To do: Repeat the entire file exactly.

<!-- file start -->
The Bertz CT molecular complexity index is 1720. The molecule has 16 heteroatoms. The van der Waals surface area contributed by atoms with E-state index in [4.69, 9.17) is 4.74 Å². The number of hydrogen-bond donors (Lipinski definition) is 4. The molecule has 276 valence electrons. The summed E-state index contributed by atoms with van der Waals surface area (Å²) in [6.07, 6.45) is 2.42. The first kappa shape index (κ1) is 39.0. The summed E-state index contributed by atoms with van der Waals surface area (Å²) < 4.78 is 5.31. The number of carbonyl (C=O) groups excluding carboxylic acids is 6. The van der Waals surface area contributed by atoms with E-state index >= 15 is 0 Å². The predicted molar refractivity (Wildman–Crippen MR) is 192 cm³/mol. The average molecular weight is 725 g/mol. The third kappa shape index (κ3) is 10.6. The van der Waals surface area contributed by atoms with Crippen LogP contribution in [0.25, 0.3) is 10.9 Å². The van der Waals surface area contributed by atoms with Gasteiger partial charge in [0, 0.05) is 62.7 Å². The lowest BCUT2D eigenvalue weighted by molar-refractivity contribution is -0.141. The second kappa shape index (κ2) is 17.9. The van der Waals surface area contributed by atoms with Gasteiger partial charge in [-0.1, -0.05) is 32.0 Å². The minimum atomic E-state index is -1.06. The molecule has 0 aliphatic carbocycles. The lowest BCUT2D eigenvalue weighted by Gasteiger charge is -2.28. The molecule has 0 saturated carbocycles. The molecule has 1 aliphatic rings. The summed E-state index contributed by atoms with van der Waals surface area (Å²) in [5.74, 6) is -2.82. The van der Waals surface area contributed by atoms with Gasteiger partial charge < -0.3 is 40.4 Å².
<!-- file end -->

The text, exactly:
The Bertz CT molecular complexity index is 1720. The molecule has 16 heteroatoms. The van der Waals surface area contributed by atoms with E-state index in [4.69, 9.17) is 4.74 Å². The number of hydrogen-bond donors (Lipinski definition) is 4. The molecule has 276 valence electrons. The summed E-state index contributed by atoms with van der Waals surface area (Å²) in [6.07, 6.45) is 2.42. The first kappa shape index (κ1) is 39.0. The summed E-state index contributed by atoms with van der Waals surface area (Å²) < 4.78 is 5.31. The number of carbonyl (C=O) groups excluding carboxylic acids is 6. The van der Waals surface area contributed by atoms with E-state index >= 15 is 0 Å². The predicted molar refractivity (Wildman–Crippen MR) is 192 cm³/mol. The average molecular weight is 725 g/mol. The third kappa shape index (κ3) is 10.6. The van der Waals surface area contributed by atoms with Crippen LogP contribution in [0.25, 0.3) is 10.9 Å². The van der Waals surface area contributed by atoms with Gasteiger partial charge in [0, 0.05) is 62.7 Å². The lowest BCUT2D eigenvalue weighted by molar-refractivity contribution is -0.141. The second kappa shape index (κ2) is 17.9. The van der Waals surface area contributed by atoms with Gasteiger partial charge in [-0.1, -0.05) is 32.0 Å². The minimum atomic E-state index is -1.06. The molecule has 0 aliphatic carbocycles. The lowest BCUT2D eigenvalue weighted by Gasteiger charge is -2.28. The molecule has 0 saturated carbocycles. The molecule has 1 aliphatic rings. The summed E-state index contributed by atoms with van der Waals surface area (Å²) in [5.74, 6) is -2.82. The van der Waals surface area contributed by atoms with Gasteiger partial charge < -0.3 is 40.4 Å².